Jose Rizal and Independence DayBy Ramon Farolan |Philippine Daily Inquirer
This year we mark the sesquicentennial of the birth of our national hero Dr. Jose Rizal as well as the 113th anniversary of the proclamation of Philippine Independence by President Emilio Aguinaldo in Kawit, Cavite, in 1898. One of the first acts of the new republic was to declare Dec. 30 a national holiday in memory of Rizal.
On a personal note, it is also the 111th birth anniversary of Modesto Farolan, newspaperman, diplomat, “Father of Philippine Tourism.” Born on June 12, 1900, my father was editor and publisher of the Philippines Herald, a leading daily during the early post-War years, ambassador to South Vietnam, Switzerland and Indonesia, and first Philippine Commissioner of Tourism.
As we celebrate Philippine Independence Day, it is virtually impossible not to be reminded of Jose Rizal. It was his literary works, particularly “Noli Me Tangere” and “El Filibusterismo,” that awakened the national and political consciousness of our people. He was the architect and personification of Filipino aspirations and has been universally recognized as the greatest Filipino who ever lived. Since we shall be observing his 150th birth anniversary this coming Sunday, I shall reserve my next column for more on the life and times of our national hero.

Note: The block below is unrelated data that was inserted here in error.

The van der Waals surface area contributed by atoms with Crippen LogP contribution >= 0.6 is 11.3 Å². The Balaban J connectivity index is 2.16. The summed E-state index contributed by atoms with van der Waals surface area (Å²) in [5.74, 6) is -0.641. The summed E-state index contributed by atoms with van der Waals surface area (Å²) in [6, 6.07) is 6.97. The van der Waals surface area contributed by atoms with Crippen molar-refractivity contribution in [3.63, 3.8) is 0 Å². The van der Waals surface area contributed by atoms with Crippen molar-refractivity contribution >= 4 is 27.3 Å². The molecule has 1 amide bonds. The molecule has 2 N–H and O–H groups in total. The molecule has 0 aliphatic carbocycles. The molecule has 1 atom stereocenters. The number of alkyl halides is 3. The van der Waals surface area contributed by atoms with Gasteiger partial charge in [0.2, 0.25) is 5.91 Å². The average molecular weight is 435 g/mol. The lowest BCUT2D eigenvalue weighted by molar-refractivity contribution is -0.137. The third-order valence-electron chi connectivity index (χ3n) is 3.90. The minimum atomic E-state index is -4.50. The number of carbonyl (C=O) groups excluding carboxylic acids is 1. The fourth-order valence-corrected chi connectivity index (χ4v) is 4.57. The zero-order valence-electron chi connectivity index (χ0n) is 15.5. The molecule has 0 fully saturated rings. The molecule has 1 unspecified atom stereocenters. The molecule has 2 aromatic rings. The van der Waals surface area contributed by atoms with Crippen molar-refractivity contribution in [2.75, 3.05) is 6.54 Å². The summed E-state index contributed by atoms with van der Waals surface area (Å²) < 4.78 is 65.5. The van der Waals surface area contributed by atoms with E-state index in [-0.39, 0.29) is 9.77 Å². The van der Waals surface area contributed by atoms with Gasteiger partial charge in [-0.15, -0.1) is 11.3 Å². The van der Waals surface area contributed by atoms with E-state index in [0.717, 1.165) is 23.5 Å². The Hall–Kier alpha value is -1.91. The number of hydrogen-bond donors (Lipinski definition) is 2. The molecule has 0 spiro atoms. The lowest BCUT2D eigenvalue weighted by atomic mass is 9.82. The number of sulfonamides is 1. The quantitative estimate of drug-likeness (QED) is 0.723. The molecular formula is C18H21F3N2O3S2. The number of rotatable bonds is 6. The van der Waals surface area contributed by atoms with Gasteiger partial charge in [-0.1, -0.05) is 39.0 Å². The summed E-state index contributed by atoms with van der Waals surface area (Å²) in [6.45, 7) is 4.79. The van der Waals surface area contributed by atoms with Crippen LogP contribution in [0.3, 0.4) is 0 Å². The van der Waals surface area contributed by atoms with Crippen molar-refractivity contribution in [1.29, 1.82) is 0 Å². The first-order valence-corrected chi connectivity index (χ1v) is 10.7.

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In 1896, a number of events took place in the Philippines that would eventually lead to the declaration of independence in June 1898. The first was the August “Cry of Balintawak” with Katipunan Supremo Andres Bonifacio calling on his followers to tear up their cedulas as a sign of protest and revolt against an oppressive government. The following month, September, saw the capture of Imus by forces of Emilio Aguinaldo. This victory led to the rise of Aguinaldo in the ranks of the revolutionaries, moving up from Capitan to General.